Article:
The role of magnetic resonance (MR) imaging in patients with pancreatic endocrine tumors such as Zollinger-Ellison syndrome (ZES) is controversial. In the present study we have examined the ability of current MR imaging compared with other imaging modalities, to localize gastrinomas in 43 patients with ZES. All results were subsequently assessed at exploratory laparotomy (N = 34) or by liver biopsy (N = 9). For the 18 patients with metastatic gastrinoma in the liver, MR imaging had a sensitivity of 83%, ultrasound 50%, CT 56%, and angiography 61%. The combination of MR imaging, ultrasound, and CT were the same as MR imaging alone. For MR imaging, both T1 and STIR sequences had equal sensitivity, although tumors were more easily seen with STIR sequences. Specificity of MR imaging was slightly lower (88%) than the other modalities (96-100%) because MR imaging incorrectly identified small hemangiomas as possible tumors in four patients. MR imaging was better than CT in identifying metastatic lesions in the liver. For the localization of primary gastrinoma, assessed in 32 patients, MR imaging had a sensitivity of 25%, ultrasound 19%, CT 28%, all three together 38%, and angiography 59%. Localization of metastatic gastrinoma in the liver or primary gastrinomas in 16 patients was assessed before and after gadolinium-DTPA (0.1 mmol/kg). The sensitivity and specificity of MR imaging was unchanged but bolus injection and rapid MR acquisition techniques were not used. These results indicate that recent advances in MR imaging have greatly improved its sensitivity for the detection and assessment of the extent of metastatic gastrinoma. MR imaging is now the imaging study of choice to assess metastatic pancreatic endocrine tumors in the liver. In contrast, the detection of primary tumors by MR imaging has not improved; therefore, angiography remains the study of choice.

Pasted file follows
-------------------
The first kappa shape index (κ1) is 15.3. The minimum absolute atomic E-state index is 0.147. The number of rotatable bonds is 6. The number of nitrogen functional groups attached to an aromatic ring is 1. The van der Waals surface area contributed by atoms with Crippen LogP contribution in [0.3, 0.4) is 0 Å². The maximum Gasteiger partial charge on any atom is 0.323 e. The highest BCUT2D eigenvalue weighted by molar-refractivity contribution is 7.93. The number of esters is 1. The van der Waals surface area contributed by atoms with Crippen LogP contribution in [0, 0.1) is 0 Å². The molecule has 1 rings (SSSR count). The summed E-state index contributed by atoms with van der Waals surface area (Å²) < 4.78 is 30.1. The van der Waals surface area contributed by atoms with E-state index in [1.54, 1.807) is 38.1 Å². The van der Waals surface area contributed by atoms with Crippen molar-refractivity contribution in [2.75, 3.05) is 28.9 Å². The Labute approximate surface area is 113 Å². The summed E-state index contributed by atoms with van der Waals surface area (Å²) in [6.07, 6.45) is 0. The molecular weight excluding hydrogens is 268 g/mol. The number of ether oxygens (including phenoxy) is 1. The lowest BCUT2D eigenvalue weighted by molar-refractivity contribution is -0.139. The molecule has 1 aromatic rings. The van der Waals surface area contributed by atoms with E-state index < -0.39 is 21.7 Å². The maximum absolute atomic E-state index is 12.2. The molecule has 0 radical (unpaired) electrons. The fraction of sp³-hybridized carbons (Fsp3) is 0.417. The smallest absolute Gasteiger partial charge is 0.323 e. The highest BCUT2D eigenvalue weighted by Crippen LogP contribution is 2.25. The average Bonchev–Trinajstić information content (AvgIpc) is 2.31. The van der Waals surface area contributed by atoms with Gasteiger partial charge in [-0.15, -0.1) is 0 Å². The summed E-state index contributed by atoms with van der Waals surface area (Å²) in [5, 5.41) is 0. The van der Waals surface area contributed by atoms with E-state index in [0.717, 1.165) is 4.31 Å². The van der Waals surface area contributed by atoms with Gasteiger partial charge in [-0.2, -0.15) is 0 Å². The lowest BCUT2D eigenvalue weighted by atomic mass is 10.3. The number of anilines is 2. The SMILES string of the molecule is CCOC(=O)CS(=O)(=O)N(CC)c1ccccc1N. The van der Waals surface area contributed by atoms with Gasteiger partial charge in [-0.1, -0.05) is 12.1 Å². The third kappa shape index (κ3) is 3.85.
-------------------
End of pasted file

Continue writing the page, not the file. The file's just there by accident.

View details for Web of Science ID A1993LN12900022
View details for PubMedID 8325191